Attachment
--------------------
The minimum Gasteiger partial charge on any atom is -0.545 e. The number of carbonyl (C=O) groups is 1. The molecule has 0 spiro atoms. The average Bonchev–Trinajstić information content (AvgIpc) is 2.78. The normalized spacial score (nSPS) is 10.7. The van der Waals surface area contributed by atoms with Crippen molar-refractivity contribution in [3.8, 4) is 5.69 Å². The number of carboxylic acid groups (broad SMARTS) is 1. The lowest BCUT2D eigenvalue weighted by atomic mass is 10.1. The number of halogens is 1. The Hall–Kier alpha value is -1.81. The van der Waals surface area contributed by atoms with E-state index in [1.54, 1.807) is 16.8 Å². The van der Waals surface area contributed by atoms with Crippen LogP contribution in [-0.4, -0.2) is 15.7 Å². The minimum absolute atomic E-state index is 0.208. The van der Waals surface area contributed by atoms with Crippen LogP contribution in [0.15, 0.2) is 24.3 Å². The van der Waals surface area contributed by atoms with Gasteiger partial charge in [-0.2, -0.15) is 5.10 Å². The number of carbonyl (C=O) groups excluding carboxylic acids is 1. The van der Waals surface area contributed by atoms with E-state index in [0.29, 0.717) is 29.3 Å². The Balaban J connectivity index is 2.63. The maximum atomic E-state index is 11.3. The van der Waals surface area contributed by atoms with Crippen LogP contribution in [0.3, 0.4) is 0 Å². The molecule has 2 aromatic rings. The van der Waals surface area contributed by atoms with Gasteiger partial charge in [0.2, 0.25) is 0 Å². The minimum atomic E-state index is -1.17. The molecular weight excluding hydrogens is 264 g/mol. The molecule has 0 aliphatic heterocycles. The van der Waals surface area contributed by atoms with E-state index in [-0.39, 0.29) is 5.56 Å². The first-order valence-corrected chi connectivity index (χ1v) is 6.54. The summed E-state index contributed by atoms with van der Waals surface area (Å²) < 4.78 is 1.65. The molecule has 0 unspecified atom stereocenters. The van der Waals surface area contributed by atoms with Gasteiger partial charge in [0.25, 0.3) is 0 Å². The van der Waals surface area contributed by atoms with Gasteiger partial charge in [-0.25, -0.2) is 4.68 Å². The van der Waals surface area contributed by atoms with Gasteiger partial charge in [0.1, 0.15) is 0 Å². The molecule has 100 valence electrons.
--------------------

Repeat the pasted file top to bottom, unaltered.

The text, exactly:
The minimum Gasteiger partial charge on any atom is -0.545 e. The number of carbonyl (C=O) groups is 1. The molecule has 0 spiro atoms. The average Bonchev–Trinajstić information content (AvgIpc) is 2.78. The normalized spacial score (nSPS) is 10.7. The van der Waals surface area contributed by atoms with Crippen molar-refractivity contribution in [3.8, 4) is 5.69 Å². The number of carboxylic acid groups (broad SMARTS) is 1. The lowest BCUT2D eigenvalue weighted by atomic mass is 10.1. The number of halogens is 1. The Hall–Kier alpha value is -1.81. The van der Waals surface area contributed by atoms with E-state index in [1.54, 1.807) is 16.8 Å². The van der Waals surface area contributed by atoms with Crippen LogP contribution in [-0.4, -0.2) is 15.7 Å². The minimum absolute atomic E-state index is 0.208. The van der Waals surface area contributed by atoms with Crippen LogP contribution in [0.15, 0.2) is 24.3 Å². The van der Waals surface area contributed by atoms with Gasteiger partial charge in [-0.2, -0.15) is 5.10 Å². The number of carbonyl (C=O) groups excluding carboxylic acids is 1. The van der Waals surface area contributed by atoms with E-state index in [0.29, 0.717) is 29.3 Å². The Balaban J connectivity index is 2.63. The maximum atomic E-state index is 11.3. The van der Waals surface area contributed by atoms with Crippen LogP contribution in [0.3, 0.4) is 0 Å². The molecule has 2 aromatic rings. The van der Waals surface area contributed by atoms with Gasteiger partial charge in [0.2, 0.25) is 0 Å². The minimum atomic E-state index is -1.17. The molecular weight excluding hydrogens is 264 g/mol. The molecule has 0 aliphatic heterocycles. The van der Waals surface area contributed by atoms with E-state index in [-0.39, 0.29) is 5.56 Å². The first-order valence-corrected chi connectivity index (χ1v) is 6.54. The summed E-state index contributed by atoms with van der Waals surface area (Å²) < 4.78 is 1.65. The molecule has 0 unspecified atom stereocenters. The van der Waals surface area contributed by atoms with Gasteiger partial charge in [0.25, 0.3) is 0 Å². The van der Waals surface area contributed by atoms with Gasteiger partial charge in [-0.25, -0.2) is 4.68 Å². The van der Waals surface area contributed by atoms with Gasteiger partial charge in [0.1, 0.15) is 0 Å². The molecule has 100 valence electrons.